0D/1D Turbulent Combustion Model Assessment from an Ultra-Lean Spark Ignition Engine 2019-01-1409
This paper focuses on the assessment of a predictive combustion model using a 0D/1D simulation tool under high load, different excess air ratio λ , and different combustion stabilities (based on the coefficient of variation of indicated mean effective pressure COVimep). To consider that, crank angle resolved data of experimental pressure of 500 cycles are recorded under engine speed 1000 RPM and 2000 RPM, wide-open throttle, and λ=1.0, 1.42, 1.7, and 2.0. Firstly, model calibration is conducted using 18 cases at 2000 RPM using 500 cycle-averaged in-cylinder pressure to find optimized model constants. Then the model constants are unchanged for the other cases. Next, different cycle-averaged pressure data are used as inputs in the simulation model based on the combustion stability COVimep in order to study sensitivity of turbulent model constant.
The simulation is conducted using one-dimensional simulation software GT-Power. Firstly, a three-pressure analysis model (intake, in-cylinder, exhaust) for experimental prediction and optimization of burn rate shape are studied. Boundary conditions such as the three pressure histories, intake/exhaust valves timing, boundary temperature, and exhaust gas emissions are used as inputs. Errors of indicated thermal efficiency, indicated mean effective pressure, and CA50 are within 3%. Predicted parameters from the three-pressure analysis model such as air volumetric efficiency, trapped air/fuel vapor mass, trapped residual gas fraction, tumble, and surface temperature of the piston, head, and valves are used as initialization in the predictive combustion model. A built-in flame propagation model, termed as SITurb, is investigated whether it can replicate the in-cylinder pressure and burn rate shapes. A revised laminar flame speed correlation of five-component gasoline surrogate is incorporated in the combustion model via an encrypted dynamic link library file. The results show the thermodynamic histories of the combustion are reproducible under high load and stoichiometric-to-ultra-lean conditions. Under all cases, only turbulent flame speed multiplier needs to be calibrated.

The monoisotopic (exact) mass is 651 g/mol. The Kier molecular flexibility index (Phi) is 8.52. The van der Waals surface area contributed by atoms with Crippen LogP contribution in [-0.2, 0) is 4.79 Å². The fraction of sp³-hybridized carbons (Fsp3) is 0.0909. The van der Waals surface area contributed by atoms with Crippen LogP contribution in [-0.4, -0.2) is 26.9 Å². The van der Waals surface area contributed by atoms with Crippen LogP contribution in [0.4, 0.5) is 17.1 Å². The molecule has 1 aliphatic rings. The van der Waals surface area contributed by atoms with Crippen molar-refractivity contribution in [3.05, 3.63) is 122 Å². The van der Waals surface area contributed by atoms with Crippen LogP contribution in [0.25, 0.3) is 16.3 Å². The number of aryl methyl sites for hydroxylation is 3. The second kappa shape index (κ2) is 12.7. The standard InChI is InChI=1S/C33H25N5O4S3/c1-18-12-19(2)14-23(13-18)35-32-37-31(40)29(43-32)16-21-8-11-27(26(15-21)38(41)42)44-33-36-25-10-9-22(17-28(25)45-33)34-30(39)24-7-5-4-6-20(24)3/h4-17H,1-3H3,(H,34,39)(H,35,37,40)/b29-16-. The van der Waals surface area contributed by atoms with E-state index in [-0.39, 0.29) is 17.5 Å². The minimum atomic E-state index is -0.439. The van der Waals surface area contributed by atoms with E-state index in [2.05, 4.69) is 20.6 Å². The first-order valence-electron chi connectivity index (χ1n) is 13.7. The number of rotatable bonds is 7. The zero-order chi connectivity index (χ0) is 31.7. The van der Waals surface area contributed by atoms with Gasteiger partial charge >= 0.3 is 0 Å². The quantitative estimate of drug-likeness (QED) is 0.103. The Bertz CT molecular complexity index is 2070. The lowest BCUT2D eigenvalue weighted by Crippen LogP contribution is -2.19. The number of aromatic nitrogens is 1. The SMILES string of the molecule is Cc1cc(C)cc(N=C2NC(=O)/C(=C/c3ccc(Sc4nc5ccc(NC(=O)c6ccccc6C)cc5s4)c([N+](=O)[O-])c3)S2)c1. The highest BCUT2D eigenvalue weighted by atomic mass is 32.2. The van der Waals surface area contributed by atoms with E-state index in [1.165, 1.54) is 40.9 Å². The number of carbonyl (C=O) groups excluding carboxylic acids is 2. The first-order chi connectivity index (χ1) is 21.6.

Ratnak Sok, Kyohei Yamaguchi, Jin Kusaka